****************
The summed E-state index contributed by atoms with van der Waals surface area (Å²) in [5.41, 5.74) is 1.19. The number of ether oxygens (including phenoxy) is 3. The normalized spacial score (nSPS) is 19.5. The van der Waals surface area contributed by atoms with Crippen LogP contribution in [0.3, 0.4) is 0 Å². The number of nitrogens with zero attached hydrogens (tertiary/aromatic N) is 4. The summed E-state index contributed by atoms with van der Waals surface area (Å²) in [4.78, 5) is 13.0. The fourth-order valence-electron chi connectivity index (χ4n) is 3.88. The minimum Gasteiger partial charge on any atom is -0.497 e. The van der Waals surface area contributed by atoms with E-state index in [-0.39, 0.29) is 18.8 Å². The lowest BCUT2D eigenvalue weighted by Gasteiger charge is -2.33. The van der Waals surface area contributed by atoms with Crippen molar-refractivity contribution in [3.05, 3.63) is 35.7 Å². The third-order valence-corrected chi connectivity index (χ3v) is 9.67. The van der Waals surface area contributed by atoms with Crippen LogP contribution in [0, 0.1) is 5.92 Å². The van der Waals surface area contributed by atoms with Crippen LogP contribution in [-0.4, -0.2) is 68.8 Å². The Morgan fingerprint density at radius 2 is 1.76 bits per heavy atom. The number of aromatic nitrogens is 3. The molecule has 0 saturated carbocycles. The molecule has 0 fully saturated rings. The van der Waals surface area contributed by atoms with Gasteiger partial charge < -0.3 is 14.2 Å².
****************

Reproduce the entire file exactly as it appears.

The summed E-state index contributed by atoms with van der Waals surface area (Å²) in [5.41, 5.74) is 1.19. The number of ether oxygens (including phenoxy) is 3. The normalized spacial score (nSPS) is 19.5. The van der Waals surface area contributed by atoms with Crippen LogP contribution in [0.3, 0.4) is 0 Å². The number of nitrogens with zero attached hydrogens (tertiary/aromatic N) is 4. The summed E-state index contributed by atoms with van der Waals surface area (Å²) in [4.78, 5) is 13.0. The fourth-order valence-electron chi connectivity index (χ4n) is 3.88. The minimum Gasteiger partial charge on any atom is -0.497 e. The van der Waals surface area contributed by atoms with E-state index in [-0.39, 0.29) is 18.8 Å². The lowest BCUT2D eigenvalue weighted by Gasteiger charge is -2.33. The van der Waals surface area contributed by atoms with Crippen molar-refractivity contribution in [3.05, 3.63) is 35.7 Å². The third-order valence-corrected chi connectivity index (χ3v) is 9.67. The van der Waals surface area contributed by atoms with Crippen LogP contribution in [0, 0.1) is 5.92 Å². The van der Waals surface area contributed by atoms with Crippen LogP contribution in [-0.4, -0.2) is 68.8 Å². The Morgan fingerprint density at radius 2 is 1.76 bits per heavy atom. The number of aromatic nitrogens is 3. The molecule has 0 saturated carbocycles. The molecule has 0 fully saturated rings. The van der Waals surface area contributed by atoms with Gasteiger partial charge < -0.3 is 14.2 Å².